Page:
Setting an Environment Variable

Dennis Faas's picture

It appears that the last issue of the newsletter sparked some real interest amongst many Infopackets Readers (RE: tracert.exe and ping.exe).

At this time, I would like to address the problem that Infopackets Reader Stephen C. wrote to me about not being able to access any MS DOS commands from the command prompt under Windows. He writes:

" When I [attempt to] run [MS DOS commands, such as ping.exe or tracert.exe] under the command window, I get an error message which reads: 'ping' is not recognized as an internal or external command, operable program or batch file. Any ideas? I have Windows 2000. "

There are two reasons for this error:

  1. Ping does not exist in the C:\> root directory;
  2. There is no Environment Variable set on Stephen's system which would normally point the command line to the appropriate directory to issue the ping.exe command.

Both of these problems combined will result in the error message Stephen received.

There is a simple fix which can be applied by editing the autoexec.bat file (described below). But before we get into that, let's look at what the Environment Variables might look like on a Windows 2000 system from the command line using the PATH command: C:\> path


Since Stephen could not access ping.exe from the command line (and any other MS DOS command commonly found in the above directories), it would require him to CHANGE DIRECTORY to the \winnt\system32 where the commands are stored every time he opened up an new command prompt window:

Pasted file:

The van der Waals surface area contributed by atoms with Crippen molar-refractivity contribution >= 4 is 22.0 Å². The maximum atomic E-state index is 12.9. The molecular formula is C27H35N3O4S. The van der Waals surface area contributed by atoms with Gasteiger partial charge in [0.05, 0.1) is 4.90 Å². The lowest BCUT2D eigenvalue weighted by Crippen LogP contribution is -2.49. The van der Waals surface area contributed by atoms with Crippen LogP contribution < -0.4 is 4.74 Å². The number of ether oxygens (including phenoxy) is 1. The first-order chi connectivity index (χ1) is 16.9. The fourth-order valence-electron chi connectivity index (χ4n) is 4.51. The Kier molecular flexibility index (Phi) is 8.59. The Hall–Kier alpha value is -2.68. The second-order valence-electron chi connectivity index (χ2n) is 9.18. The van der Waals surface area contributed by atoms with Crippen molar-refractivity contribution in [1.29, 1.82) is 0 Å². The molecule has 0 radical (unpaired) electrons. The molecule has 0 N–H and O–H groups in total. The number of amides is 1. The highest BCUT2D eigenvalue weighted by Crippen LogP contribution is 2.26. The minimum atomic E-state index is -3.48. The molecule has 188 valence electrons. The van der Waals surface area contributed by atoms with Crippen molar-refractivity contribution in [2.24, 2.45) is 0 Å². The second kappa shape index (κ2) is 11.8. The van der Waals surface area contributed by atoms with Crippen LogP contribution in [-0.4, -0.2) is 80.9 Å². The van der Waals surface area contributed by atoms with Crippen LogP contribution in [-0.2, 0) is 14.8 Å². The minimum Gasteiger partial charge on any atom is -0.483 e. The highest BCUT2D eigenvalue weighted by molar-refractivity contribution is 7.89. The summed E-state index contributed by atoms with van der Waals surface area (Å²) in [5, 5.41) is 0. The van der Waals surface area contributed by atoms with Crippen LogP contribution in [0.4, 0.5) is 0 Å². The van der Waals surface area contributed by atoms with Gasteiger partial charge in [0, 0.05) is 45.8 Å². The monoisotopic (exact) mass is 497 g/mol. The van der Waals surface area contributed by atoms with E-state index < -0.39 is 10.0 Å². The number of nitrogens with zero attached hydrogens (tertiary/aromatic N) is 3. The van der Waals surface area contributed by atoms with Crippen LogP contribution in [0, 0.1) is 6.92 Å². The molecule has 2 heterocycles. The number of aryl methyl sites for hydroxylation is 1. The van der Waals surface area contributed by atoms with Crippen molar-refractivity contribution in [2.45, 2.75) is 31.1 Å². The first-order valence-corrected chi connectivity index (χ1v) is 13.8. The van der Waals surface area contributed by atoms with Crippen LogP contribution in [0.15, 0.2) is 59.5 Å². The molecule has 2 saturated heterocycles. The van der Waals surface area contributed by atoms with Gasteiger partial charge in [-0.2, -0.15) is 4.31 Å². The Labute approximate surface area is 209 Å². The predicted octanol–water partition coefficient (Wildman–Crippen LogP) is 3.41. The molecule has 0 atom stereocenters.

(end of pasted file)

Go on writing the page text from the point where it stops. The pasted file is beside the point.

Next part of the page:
C:\> cd \winnt\system32

C:\winnt\system32> ping

This would provide Stephen with an immediate resolution, but there is a better (long term) solution: setting an Environment Variable for all command line sessions. This can be done by loading NOTEPAD (START -> PROGRAMS -> NOTEPAD) and editing the C:\autoexec.bat file.

Simply add a new line (anywhere) in this file that says:


Note that this Environment Variable will hold true for anyone who has Windows installed on their C drive (either Windows 95, 98, 98SE, ME, NT, XP or 2000.

Finally, save the file and reboot Windows.

After the system has rebooted, a command line can be opened and any MS DOS command can be entered without first having to change directory to either winnt\system32 or windows\command (for all Windows users).

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